When In Bengal Experience Basanta Utsav {aka Doljatra} in Shantiniketan

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Photo of When In Bengal Experience Basanta Utsav {aka Doljatra} in Shantiniketan 1/5 by Sayani

Ore bhai, phagun legeche bone bone…’ Indeed, balmy, sweet-smelling and characteristically vibrant spring is painting nature colourful and Holi is just about knocking on our doors. But have you already got your Holi plans chalked out? Still going for the regular mix of holika, colours and bhang? How about getting high on aesthetics this year and celebrating a Tagore style Basanta Utsav in Shantiniketan?

When the rest of India celebrates Holi getting dirty and sloshed, head to Bolpur’s culture-high town of Shantiniketan to celebrate spring in a complete different way. Let us explain how different it can get.

Photo of When In Bengal Experience Basanta Utsav {aka Doljatra} in Shantiniketan 2/5 by Sayani

Basanta Utsav {or the festival of colours in Shantiniketan} was started years back by this university town’s patron Rabindranath Tagore, himself. Though founded by Maharshi Devendranath Tagore {Tagore’s father}, this little town of red soil lined with chhatim trees and date palms gets its essence from the aesthetics of Rabindranath Tagore, the one who established the town and the university of Shantiniketan. And Tagore, the ever-young poet that he was, who enjoyed nature just as much as he rejoiced all its moods, started Basanta Utsav to {really} celebrate the brilliant colours and joyous mood of spring. Shantiniketan’s Basanta Utsav is less about Krishna and Radha’s love or of Holika’s death or of the celebration of the last festival in the Bengali calendar, and more about celebrating the vibrancy, melody and colours of springtime nature.

Photo of When In Bengal Experience Basanta Utsav {aka Doljatra} in Shantiniketan 3/5 by Sayani
Palash flower © hiveminer.com

Get lost in a riot of colours as the red and the orange of Palash and Krishnachura flowers and the lush green foliage of new leaves paint Shantiniketan vibrant. It’s no difficulty to be infected by the joyous cheer that fills the air or to hum along the Rabindra Sangeet that overflows the university town. To keep up with the style drape yourself in yellow {Basanti colour to be precise} cotton sari or don the tradition kurta and pajama. But what can’t be given a miss is the Palash to adorn you.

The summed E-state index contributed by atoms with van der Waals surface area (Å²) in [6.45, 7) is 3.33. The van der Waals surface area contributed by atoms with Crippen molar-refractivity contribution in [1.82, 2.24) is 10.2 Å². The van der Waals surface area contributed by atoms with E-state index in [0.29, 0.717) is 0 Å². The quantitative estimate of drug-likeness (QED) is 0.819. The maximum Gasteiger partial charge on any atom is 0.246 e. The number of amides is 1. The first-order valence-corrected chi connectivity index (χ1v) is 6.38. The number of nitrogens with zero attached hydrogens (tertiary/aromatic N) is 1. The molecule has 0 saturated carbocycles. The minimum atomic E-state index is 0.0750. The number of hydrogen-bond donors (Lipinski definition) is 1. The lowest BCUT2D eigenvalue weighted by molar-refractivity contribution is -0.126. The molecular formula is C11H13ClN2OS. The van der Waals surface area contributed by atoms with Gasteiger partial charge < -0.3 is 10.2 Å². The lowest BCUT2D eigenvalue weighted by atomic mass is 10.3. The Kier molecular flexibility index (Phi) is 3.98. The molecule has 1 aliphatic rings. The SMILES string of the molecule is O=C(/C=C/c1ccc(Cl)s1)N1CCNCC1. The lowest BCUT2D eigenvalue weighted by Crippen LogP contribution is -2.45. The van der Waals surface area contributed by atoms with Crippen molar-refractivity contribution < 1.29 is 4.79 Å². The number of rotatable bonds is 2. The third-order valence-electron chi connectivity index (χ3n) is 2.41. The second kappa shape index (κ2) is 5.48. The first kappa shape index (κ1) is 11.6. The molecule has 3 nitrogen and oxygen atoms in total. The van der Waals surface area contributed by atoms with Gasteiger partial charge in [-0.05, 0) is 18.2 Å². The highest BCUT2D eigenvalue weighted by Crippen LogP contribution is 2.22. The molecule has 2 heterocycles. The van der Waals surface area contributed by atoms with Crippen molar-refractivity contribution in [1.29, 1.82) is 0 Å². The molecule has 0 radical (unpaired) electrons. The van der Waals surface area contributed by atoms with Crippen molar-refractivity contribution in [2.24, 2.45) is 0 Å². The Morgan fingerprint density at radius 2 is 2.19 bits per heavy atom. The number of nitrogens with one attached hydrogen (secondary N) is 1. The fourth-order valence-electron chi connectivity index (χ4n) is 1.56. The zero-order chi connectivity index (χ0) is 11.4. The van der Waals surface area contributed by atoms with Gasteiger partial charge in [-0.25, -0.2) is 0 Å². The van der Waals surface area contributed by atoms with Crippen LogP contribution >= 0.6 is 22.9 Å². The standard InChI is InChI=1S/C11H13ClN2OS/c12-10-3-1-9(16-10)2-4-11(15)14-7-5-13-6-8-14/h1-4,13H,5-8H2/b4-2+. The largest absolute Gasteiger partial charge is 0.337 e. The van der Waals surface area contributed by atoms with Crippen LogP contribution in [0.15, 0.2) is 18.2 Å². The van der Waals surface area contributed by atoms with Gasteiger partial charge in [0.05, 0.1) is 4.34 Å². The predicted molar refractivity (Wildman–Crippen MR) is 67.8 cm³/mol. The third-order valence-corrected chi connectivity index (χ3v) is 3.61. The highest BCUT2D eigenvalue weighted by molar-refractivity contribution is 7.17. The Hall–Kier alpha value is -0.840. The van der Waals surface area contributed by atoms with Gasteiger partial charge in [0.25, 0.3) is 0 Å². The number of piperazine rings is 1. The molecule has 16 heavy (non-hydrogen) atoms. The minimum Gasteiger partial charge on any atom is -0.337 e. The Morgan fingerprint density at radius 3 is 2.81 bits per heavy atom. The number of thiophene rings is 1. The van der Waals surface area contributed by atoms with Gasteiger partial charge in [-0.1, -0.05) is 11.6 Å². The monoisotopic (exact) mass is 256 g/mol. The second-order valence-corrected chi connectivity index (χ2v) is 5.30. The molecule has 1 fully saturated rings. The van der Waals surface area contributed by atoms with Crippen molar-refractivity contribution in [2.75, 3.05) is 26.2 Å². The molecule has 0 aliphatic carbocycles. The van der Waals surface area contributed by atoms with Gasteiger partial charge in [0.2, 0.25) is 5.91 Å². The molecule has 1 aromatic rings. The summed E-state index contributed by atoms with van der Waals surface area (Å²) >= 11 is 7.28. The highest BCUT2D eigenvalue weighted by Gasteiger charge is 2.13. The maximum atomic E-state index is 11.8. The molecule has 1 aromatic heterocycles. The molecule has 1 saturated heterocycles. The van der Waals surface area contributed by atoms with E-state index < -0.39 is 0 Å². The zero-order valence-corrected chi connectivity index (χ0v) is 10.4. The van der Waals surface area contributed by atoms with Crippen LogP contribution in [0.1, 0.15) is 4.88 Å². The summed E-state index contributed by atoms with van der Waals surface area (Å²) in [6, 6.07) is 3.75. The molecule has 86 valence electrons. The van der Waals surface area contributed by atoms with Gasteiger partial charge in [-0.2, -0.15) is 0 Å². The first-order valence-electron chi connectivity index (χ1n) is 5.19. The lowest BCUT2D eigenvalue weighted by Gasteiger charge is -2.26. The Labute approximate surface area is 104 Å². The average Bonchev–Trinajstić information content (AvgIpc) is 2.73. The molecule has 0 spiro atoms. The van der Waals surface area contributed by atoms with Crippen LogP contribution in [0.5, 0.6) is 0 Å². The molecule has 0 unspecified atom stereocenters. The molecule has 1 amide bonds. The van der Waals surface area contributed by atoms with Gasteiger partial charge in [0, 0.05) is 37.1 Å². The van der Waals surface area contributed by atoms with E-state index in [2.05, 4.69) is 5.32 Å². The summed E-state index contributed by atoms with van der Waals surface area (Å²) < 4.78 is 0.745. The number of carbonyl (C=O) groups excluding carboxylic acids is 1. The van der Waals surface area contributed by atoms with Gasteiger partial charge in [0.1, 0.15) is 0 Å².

Photo of When In Bengal Experience Basanta Utsav {aka Doljatra} in Shantiniketan 4/5 by Sayani
© rediff.com

Gratitude being the key to happiness, begin the celebrations with a prayer along with the students at Amrakunja under the cool shade of mango trees. Then gather around Chhatimtala to watch the students file out dancing and singing to usher in spring. Follow their trail to reach Mukto Mancha to join in the cultural fest of songs, dance and poetry. And then follow it up with sweets and phag {abir made of flowers} as you exchange happiness and pleasantries to all and sundry of the town. Then in the evening, bathed in the glow of the full moon, soak in the romance of the place some more with the dance dramas of Tagore that the students perform at Chhatimtala.

Photo of When In Bengal Experience Basanta Utsav {aka Doljatra} in Shantiniketan 5/5 by Sayani
Upasana Griha © Wikimedia

With a short distance of 162 km to cover, Shantiniketan can be reached well within 4 hours by road from Kolkata. A more smoother mode of travelling is the train {several of them plying between Howrah and Bolpur} that can take you to Shantiniketan in two hours’ time. However, what can get tricky is to find a place to stay because people from world over come to this little town to celebrate Basanta Utsav. So, book your stay at least a month ahead. The government tourist lodge {Shantiniketan Tourist Lodge} is a great place to put up in. Alternatively, you could also check out Mitali, a beautiful homestay or the Mark and Meadows resort in Shantiniketan.

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